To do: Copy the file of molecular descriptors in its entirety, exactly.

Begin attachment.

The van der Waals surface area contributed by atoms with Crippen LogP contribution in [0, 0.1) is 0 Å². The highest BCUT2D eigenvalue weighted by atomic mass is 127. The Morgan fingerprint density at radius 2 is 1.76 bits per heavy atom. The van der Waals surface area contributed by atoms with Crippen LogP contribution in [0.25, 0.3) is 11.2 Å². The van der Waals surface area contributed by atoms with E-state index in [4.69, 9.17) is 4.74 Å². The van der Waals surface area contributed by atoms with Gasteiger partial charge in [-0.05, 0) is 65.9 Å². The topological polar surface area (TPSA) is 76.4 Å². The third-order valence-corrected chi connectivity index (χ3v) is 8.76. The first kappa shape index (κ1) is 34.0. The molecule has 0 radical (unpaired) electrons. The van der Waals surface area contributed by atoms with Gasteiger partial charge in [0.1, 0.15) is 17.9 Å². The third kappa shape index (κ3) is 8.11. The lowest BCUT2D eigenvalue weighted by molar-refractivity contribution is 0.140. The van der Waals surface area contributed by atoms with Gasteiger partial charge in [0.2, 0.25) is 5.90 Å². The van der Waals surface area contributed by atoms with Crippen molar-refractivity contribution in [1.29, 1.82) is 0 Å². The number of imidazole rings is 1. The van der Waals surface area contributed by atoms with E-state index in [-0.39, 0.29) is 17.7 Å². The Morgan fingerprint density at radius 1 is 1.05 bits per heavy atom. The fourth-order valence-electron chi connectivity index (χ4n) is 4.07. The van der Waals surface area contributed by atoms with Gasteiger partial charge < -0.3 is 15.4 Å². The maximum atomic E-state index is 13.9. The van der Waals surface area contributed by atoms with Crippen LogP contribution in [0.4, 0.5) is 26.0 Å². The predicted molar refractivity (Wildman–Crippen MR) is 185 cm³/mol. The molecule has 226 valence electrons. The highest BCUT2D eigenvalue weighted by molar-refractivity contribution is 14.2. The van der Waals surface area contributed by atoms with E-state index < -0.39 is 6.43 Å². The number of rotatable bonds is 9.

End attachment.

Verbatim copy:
The van der Waals surface area contributed by atoms with Crippen LogP contribution in [0, 0.1) is 0 Å². The highest BCUT2D eigenvalue weighted by atomic mass is 127. The Morgan fingerprint density at radius 2 is 1.76 bits per heavy atom. The van der Waals surface area contributed by atoms with Crippen LogP contribution in [0.25, 0.3) is 11.2 Å². The van der Waals surface area contributed by atoms with E-state index in [4.69, 9.17) is 4.74 Å². The van der Waals surface area contributed by atoms with Gasteiger partial charge in [-0.05, 0) is 65.9 Å². The topological polar surface area (TPSA) is 76.4 Å². The third-order valence-corrected chi connectivity index (χ3v) is 8.76. The first kappa shape index (κ1) is 34.0. The molecule has 0 radical (unpaired) electrons. The van der Waals surface area contributed by atoms with Gasteiger partial charge in [0.1, 0.15) is 17.9 Å². The third kappa shape index (κ3) is 8.11. The lowest BCUT2D eigenvalue weighted by molar-refractivity contribution is 0.140. The van der Waals surface area contributed by atoms with Gasteiger partial charge in [0.2, 0.25) is 5.90 Å². The van der Waals surface area contributed by atoms with Crippen molar-refractivity contribution in [1.29, 1.82) is 0 Å². The number of imidazole rings is 1. The van der Waals surface area contributed by atoms with E-state index in [-0.39, 0.29) is 17.7 Å². The Morgan fingerprint density at radius 1 is 1.05 bits per heavy atom. The fourth-order valence-electron chi connectivity index (χ4n) is 4.07. The van der Waals surface area contributed by atoms with Gasteiger partial charge < -0.3 is 15.4 Å². The maximum atomic E-state index is 13.9. The van der Waals surface area contributed by atoms with Crippen LogP contribution in [0.4, 0.5) is 26.0 Å². The predicted molar refractivity (Wildman–Crippen MR) is 185 cm³/mol. The molecule has 226 valence electrons. The highest BCUT2D eigenvalue weighted by molar-refractivity contribution is 14.2. The van der Waals surface area contributed by atoms with E-state index < -0.39 is 6.43 Å². The number of rotatable bonds is 9.